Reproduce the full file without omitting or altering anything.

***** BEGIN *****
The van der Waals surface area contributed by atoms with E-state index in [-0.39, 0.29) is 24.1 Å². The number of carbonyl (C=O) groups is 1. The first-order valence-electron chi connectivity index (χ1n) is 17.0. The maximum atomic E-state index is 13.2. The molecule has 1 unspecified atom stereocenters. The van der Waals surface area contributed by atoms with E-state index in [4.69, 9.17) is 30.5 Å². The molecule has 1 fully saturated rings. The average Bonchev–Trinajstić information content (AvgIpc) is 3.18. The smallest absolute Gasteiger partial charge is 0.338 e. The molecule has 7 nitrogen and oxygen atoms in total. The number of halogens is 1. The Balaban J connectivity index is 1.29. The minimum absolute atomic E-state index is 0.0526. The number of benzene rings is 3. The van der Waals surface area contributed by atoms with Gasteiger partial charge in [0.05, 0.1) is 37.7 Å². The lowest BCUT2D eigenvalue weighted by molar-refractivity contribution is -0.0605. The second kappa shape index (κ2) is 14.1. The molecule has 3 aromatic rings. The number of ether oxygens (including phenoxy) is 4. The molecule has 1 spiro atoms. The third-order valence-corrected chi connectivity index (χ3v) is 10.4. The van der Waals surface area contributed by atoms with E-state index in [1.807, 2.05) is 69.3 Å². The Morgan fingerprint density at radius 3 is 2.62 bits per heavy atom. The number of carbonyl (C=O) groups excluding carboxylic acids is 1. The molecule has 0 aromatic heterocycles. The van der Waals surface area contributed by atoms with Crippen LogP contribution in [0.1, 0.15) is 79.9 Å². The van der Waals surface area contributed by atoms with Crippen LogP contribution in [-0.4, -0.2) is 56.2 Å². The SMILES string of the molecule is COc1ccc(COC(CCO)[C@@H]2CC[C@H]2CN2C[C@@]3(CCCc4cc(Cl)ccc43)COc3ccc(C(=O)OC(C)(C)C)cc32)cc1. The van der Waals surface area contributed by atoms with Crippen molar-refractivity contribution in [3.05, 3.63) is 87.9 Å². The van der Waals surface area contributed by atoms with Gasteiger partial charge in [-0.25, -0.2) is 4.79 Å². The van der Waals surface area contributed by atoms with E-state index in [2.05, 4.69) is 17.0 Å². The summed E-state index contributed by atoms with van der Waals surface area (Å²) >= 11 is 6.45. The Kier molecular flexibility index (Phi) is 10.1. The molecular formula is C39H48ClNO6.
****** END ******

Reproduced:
The van der Waals surface area contributed by atoms with E-state index in [-0.39, 0.29) is 24.1 Å². The number of carbonyl (C=O) groups is 1. The first-order valence-electron chi connectivity index (χ1n) is 17.0. The maximum atomic E-state index is 13.2. The molecule has 1 unspecified atom stereocenters. The van der Waals surface area contributed by atoms with E-state index in [4.69, 9.17) is 30.5 Å². The molecule has 1 fully saturated rings. The average Bonchev–Trinajstić information content (AvgIpc) is 3.18. The smallest absolute Gasteiger partial charge is 0.338 e. The molecule has 7 nitrogen and oxygen atoms in total. The number of halogens is 1. The Balaban J connectivity index is 1.29. The minimum absolute atomic E-state index is 0.0526. The number of benzene rings is 3. The van der Waals surface area contributed by atoms with Gasteiger partial charge in [0.05, 0.1) is 37.7 Å². The lowest BCUT2D eigenvalue weighted by molar-refractivity contribution is -0.0605. The second kappa shape index (κ2) is 14.1. The molecule has 3 aromatic rings. The number of ether oxygens (including phenoxy) is 4. The molecule has 1 spiro atoms. The third-order valence-corrected chi connectivity index (χ3v) is 10.4. The van der Waals surface area contributed by atoms with E-state index in [1.807, 2.05) is 69.3 Å². The Morgan fingerprint density at radius 3 is 2.62 bits per heavy atom. The number of carbonyl (C=O) groups excluding carboxylic acids is 1. The molecule has 0 aromatic heterocycles. The van der Waals surface area contributed by atoms with Crippen LogP contribution in [0.1, 0.15) is 79.9 Å². The van der Waals surface area contributed by atoms with Crippen LogP contribution in [-0.4, -0.2) is 56.2 Å². The SMILES string of the molecule is COc1ccc(COC(CCO)[C@@H]2CC[C@H]2CN2C[C@@]3(CCCc4cc(Cl)ccc43)COc3ccc(C(=O)OC(C)(C)C)cc32)cc1. The van der Waals surface area contributed by atoms with Crippen molar-refractivity contribution in [3.05, 3.63) is 87.9 Å². The van der Waals surface area contributed by atoms with Gasteiger partial charge in [-0.25, -0.2) is 4.79 Å². The van der Waals surface area contributed by atoms with E-state index in [2.05, 4.69) is 17.0 Å². The summed E-state index contributed by atoms with van der Waals surface area (Å²) >= 11 is 6.45. The Kier molecular flexibility index (Phi) is 10.1. The molecular formula is C39H48ClNO6.